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Phases of clinical trials

Phases of clinical research

The phases of clinical research are the steps in which scientists do experiments with a health intervention in an attempt to find enough evidence for a process which would be useful as a medical treatment. In the case of pharmaceutical study, the phases start with drug design and drug discovery then proceed on to animal testing. If this is successful, they begin the clinical phase of development by testing for safety in a few human subjects and expand to test in many study participants to determine if the treatment is effective.

Phases of clinical trials

This page is about the different phases of clinical trials. It has information about

What trial phases are Trial phases at a glance Phase 0 trials Phase 1 trials Phase 2 trials Phase 3 trials Phase 4 trials Trials covering more than one phase

What trial phases are

Clinical trials testing new treatments are divided into different stages, called phases. The earliest phase trials may look at whether a drug is safe or the side effects it causes. Later phase trials aim to test whether a new treatment is better than existing treatments.

There are 3 main phases of clinical trials – phases 1 to 3. Phase 1 trials are the earliest phase trials and phase 3 are later phase trials.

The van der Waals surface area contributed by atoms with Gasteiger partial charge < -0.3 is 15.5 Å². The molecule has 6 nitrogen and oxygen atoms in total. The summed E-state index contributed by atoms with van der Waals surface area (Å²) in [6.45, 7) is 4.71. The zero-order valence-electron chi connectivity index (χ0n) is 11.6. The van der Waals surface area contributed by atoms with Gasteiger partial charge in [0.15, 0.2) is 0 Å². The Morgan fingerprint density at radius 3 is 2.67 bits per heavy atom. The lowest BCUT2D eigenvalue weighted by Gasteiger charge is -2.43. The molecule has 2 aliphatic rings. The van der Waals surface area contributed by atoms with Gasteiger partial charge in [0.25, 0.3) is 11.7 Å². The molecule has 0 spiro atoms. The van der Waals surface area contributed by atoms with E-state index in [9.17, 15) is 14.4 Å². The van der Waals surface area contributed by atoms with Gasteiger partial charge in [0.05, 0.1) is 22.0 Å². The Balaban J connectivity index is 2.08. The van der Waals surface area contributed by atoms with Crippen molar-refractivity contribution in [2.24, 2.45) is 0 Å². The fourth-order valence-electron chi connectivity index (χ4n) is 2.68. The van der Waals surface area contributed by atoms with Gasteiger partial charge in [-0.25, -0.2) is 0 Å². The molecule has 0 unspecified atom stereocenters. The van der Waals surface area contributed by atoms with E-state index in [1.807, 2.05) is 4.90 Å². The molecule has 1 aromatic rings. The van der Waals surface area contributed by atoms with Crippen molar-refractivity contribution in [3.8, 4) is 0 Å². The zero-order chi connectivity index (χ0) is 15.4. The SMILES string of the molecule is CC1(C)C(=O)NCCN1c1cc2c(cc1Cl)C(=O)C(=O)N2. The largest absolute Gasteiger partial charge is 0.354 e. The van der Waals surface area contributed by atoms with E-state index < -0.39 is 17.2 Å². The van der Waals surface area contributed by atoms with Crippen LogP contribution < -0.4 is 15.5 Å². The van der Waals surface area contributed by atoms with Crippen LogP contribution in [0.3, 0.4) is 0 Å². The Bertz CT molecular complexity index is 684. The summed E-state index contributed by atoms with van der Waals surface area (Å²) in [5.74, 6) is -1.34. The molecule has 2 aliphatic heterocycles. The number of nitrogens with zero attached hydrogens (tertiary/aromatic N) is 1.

Some trials have an earlier stage called phase 0, and there are some phase 4 trials done after a drug has been licensed.

Some trials are randomised. This means the people taking part are put into one of treatment groups at random. Doing this means the results are more reliable.

Phase 0 trials

Phase 1 trials are usually the earliest trials of drugs in people. But your doctor might ask if you would like to join a phase 0 study. These studies aim to find out if a drug behaves in the way researchers expect it to from their laboratory studies.

Phase 0 studies usually only involve a small number of people and they only have a very small dose of a drug. The dose of the drug is too small to treat your cancer, but you are also less likely to have side effects.

Phase 0 trials aim to find out things such as:

  • whether the drug reaches the cancer cells

  • what happens to the drug in the body

  • how cancer cells in the body respond to the drug

You might have extra scans and give extra samples of blood and cancer tissue (biopsies) to help the researchers work out what is happening.

Phase 1 trial

Phase 1 is sometimes written as phase I. They are usually small trials, recruiting only a few patients. The trial may be open to people with any type of advanced cancer, usually those who have already had all other available treatments.

Phase 1 trials aim to find out:

  • how much of the drug is safe to give

  • what the side effects are

  • how the body gets rid the of drug